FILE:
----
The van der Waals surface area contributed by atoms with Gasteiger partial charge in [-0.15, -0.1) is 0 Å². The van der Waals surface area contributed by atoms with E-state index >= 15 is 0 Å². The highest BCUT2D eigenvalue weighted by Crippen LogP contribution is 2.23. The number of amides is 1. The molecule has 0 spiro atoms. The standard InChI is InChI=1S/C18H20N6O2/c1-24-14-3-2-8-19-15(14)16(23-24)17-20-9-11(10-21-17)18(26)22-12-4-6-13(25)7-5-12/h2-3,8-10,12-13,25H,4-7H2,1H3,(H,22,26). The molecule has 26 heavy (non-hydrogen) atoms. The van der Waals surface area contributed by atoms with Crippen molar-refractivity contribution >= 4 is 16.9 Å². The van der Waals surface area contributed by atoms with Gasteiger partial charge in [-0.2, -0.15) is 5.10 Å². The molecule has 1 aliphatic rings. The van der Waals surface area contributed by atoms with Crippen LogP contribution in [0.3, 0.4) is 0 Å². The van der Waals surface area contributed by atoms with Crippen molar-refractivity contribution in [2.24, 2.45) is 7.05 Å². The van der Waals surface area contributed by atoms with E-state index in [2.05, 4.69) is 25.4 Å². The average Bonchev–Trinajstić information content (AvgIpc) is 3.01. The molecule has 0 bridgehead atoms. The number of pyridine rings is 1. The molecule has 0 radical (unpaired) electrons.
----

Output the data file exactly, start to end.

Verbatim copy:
The van der Waals surface area contributed by atoms with Gasteiger partial charge in [-0.15, -0.1) is 0 Å². The van der Waals surface area contributed by atoms with E-state index >= 15 is 0 Å². The highest BCUT2D eigenvalue weighted by Crippen LogP contribution is 2.23. The number of amides is 1. The molecule has 0 spiro atoms. The standard InChI is InChI=1S/C18H20N6O2/c1-24-14-3-2-8-19-15(14)16(23-24)17-20-9-11(10-21-17)18(26)22-12-4-6-13(25)7-5-12/h2-3,8-10,12-13,25H,4-7H2,1H3,(H,22,26). The molecule has 26 heavy (non-hydrogen) atoms. The van der Waals surface area contributed by atoms with Crippen molar-refractivity contribution >= 4 is 16.9 Å². The van der Waals surface area contributed by atoms with Gasteiger partial charge in [-0.2, -0.15) is 5.10 Å². The molecule has 1 aliphatic rings. The van der Waals surface area contributed by atoms with Crippen LogP contribution in [0.3, 0.4) is 0 Å². The van der Waals surface area contributed by atoms with Crippen molar-refractivity contribution in [2.24, 2.45) is 7.05 Å². The van der Waals surface area contributed by atoms with E-state index in [2.05, 4.69) is 25.4 Å². The average Bonchev–Trinajstić information content (AvgIpc) is 3.01. The molecule has 0 bridgehead atoms. The number of pyridine rings is 1. The molecule has 0 radical (unpaired) electrons.